Plantar warts (aka plantar verrucas) are superficial skin lesions caused by the human papilloma virus (HPV). On the feet, they often look like a callus or corn and are found along the toes and bottoms of the feet. Depending on their size and location, they may, or may not be painful. If the wart is not tender, treatment is not always necessary, and the wart could resolve on its own over the course of several months. If painful, several treatment options are available.
Warts live on the outer layer of skin, making them difficult to treat. The body has a difficult time recognizing the virus, so treatment is often aimed at topical treatments that cause direct trauma to the wart. In a previous blog, I discussed ten different treatment options for warts. Of the ten mentioned, one of my favorites to use is Cantharidin.
Cantharidin, sometimes referred to as “Beetle Juice”, and often purchased as the product Catharone, is a beetle vesicant that has been used for medicinal purposes for over 2,000 years (1,2). For the specific purposing of treating plantar warts, it only dates back to the 1950s (1,2). When topically applied, cantharidin acts as a blistering agent, separating the viral epidermal skin tissue layer from the underlying, unaffected tissue layers.
In 1962, the FDA removed Cantharidin from the market because the manufacturers failed to submit efficacy data for the product (1,2). Fifteen years later, the FDA Modernization Act of 1997 was established to help reform “…the regulation of food, medical products, and cosmetics” (3). The FDA now routinely proposes substances to be included on the Bulk Substance List, which makes them eligible for compounding by pharmacists; however, according to this document, as of this month, it appears that Cantharidin continues to only be nominated (and not accepted) to that list.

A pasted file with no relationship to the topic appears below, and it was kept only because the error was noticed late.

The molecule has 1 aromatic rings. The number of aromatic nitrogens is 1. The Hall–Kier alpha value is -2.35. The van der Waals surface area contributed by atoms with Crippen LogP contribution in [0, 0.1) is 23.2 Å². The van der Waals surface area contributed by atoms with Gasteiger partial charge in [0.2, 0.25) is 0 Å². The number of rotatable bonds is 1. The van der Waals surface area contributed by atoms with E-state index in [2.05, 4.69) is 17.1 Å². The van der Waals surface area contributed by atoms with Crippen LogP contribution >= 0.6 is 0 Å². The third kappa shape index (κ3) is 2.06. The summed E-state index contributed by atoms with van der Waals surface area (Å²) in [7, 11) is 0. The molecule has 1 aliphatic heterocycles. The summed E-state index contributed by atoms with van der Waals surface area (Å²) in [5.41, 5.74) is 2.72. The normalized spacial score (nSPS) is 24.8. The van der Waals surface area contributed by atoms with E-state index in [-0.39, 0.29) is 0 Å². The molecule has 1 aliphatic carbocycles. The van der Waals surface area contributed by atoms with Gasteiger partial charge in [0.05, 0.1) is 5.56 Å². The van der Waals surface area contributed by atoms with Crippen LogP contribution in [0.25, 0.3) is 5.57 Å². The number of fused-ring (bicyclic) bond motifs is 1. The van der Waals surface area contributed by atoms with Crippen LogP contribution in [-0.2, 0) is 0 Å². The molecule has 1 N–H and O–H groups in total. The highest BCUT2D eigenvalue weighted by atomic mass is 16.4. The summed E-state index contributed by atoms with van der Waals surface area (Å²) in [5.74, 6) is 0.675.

The controversy of using Cantharidin is most likely related to the fatalities that have been reported with ingestion of it and not with the potential side effects associated with its topical application. Therefore, despite its regulations, physicians continue to use the product for topical applications in the treatment of plantar warts and molluscum contagiosum (another viral skin infection), likely because it can be used on children and is well-tolerated.
The Procedure: What to Expect
Treating warts with cantharidin (or Cantharone) is easily performed in a clinical setting, but should by done by a licensed healthcare professional. After the wart is debrided, the cantharidin liquid solution is applied to the warty tissue. As the solution dries, the area turns white. It is then temporarily covered with non-porous tape, which helps suffocate the virus. The procedure itself is not painful; however, over the course of the next 24 hours, a blister forms, which may become painful, especially if it is along the bottom of the foot. Within days, though, the blister should dry up, become a callus, and eventually fall off.
Follow-up appointments are made 2-3 weeks later, at which time the area is debrided of any non-viable callused tissue. If there is residual warty tissue found, another treatment of cantharidin can be performed.
DISCLAIMER: The above information is meant for educational purposes only and should not be construed as medical advice. Please consult the doctor, or your own healthcare professional, should you have questions or concerns related to your health.
1. Moed, L., Shwayder, T. A., & Chang, M. W. (2001). Cantharidin revisited: a blistering defense of an ancient medicine. Archives of dermatology, 137(10), 1357-1360.
2. Stapp, M.D. (2012). Use of Cantharidin for Verruca. Podiatry Institute, Chapter 4, PDF.
3. The FDA Modernization Act of 1997 (Nov 1997). Retrieved from https://www.fda.gov/RegulatoryInformation/LawsEnforcedbyFDA/SignificantAmendmentstotheFDCAct/FDAMA/ucm089179.htm.
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